IP Australia offers two pathways for registration, each with its unique offerings. One offers the chance to have your application reviewed by an examiner before final submission and the chance to modify it as needed. This is recommended for those unfamiliar with trademark registration. 

The other is a straight application with no revisions available and suited to those who have been through the process before. The fees associated with each vary, the former being more expensive. 

2. Prepare Your Documentation

With your submission, you will need to show ownership of the business associated with the trademark application alongside a representation of your trademark (e.g. recording, image, printed phrase).

You will also need to list the goods and services you want the trademark applied to and their related class numbers (all available on IP Australia's website) and your payment information for settlement of all fees. 

3. File Your Application

Applications can be easily lodged online and saved as you go. Once you create an account with IP Australia, simply navigate to the trademark application page and start the process. 

4. Await The Decision 

A decision on whether your application has been approved or denied can take up to four months. No matter the outcome, you will be alerted via your online account with IP Australia. If successful, your trademark is then published in the Australian Official Journal of Trade Marks and the Australian Trade Mark Search. During this time, anyone who wishes to oppose your trademark can do so. If there is no opposition or you are successful with  defending any opposition, your trademark will be registered and your application a success.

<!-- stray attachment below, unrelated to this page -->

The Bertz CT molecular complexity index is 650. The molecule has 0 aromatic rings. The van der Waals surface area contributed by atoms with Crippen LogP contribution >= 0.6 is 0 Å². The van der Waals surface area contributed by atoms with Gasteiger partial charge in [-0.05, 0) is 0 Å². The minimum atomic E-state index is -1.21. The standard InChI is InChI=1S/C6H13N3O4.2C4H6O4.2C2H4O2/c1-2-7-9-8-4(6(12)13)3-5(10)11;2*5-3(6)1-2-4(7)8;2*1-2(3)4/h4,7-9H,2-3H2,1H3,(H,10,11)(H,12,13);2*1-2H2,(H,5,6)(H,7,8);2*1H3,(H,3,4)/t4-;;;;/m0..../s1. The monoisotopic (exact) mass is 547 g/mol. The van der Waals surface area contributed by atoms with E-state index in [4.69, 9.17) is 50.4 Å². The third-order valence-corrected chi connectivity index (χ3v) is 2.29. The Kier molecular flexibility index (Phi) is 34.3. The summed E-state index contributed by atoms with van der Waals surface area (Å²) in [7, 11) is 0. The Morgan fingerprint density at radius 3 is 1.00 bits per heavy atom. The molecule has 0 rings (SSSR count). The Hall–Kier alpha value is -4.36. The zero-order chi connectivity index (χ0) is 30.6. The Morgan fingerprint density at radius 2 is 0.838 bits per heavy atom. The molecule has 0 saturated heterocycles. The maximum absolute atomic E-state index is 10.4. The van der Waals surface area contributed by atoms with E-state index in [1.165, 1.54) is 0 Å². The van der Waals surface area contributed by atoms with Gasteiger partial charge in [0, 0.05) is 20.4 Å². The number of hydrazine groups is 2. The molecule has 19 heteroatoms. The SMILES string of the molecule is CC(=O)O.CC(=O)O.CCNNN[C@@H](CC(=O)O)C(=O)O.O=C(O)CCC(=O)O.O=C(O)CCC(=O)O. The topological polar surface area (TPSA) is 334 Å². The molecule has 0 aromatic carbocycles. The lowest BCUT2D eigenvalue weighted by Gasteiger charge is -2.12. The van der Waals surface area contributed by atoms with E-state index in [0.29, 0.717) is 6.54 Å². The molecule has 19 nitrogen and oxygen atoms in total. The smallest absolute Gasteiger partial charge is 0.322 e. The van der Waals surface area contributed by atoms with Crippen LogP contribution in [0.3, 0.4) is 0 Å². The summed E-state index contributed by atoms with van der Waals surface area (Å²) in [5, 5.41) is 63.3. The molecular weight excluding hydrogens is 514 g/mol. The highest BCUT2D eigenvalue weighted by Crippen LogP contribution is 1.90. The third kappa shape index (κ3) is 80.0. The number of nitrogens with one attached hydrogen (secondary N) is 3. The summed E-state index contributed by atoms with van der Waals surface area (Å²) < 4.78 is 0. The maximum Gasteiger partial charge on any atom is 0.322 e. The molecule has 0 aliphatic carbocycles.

Your trademark is now protected for ten years, subject to you using it correctly. You can renew your registration as needed in ten years. 

Where To Find Help 

Feeling lost about where to begin or having trouble with the application process? At IP Guardian, our patent and trademark attorneys have decades of experience managing even the most complex trademark registrations. 

Whether you need one or several trademarks registered, we can handle it all with ease. 

We are passionate about supporting Australian business owners to protect their reputations, achieve greater success and avoid the pitfalls of infringing behaviour. We offer affordable service from highly qualified attorneys with zero compromises.

If required, our convenient payment options “Protect Now Pay Later" or "Buy Now Pay Later" (BNPL) mean you can protect your business now and pay over time. 

Avoid navigating legal jargon and complicated online systems, contact IP Guardian today at 02 9071 0130 to book your obligation-free consultation.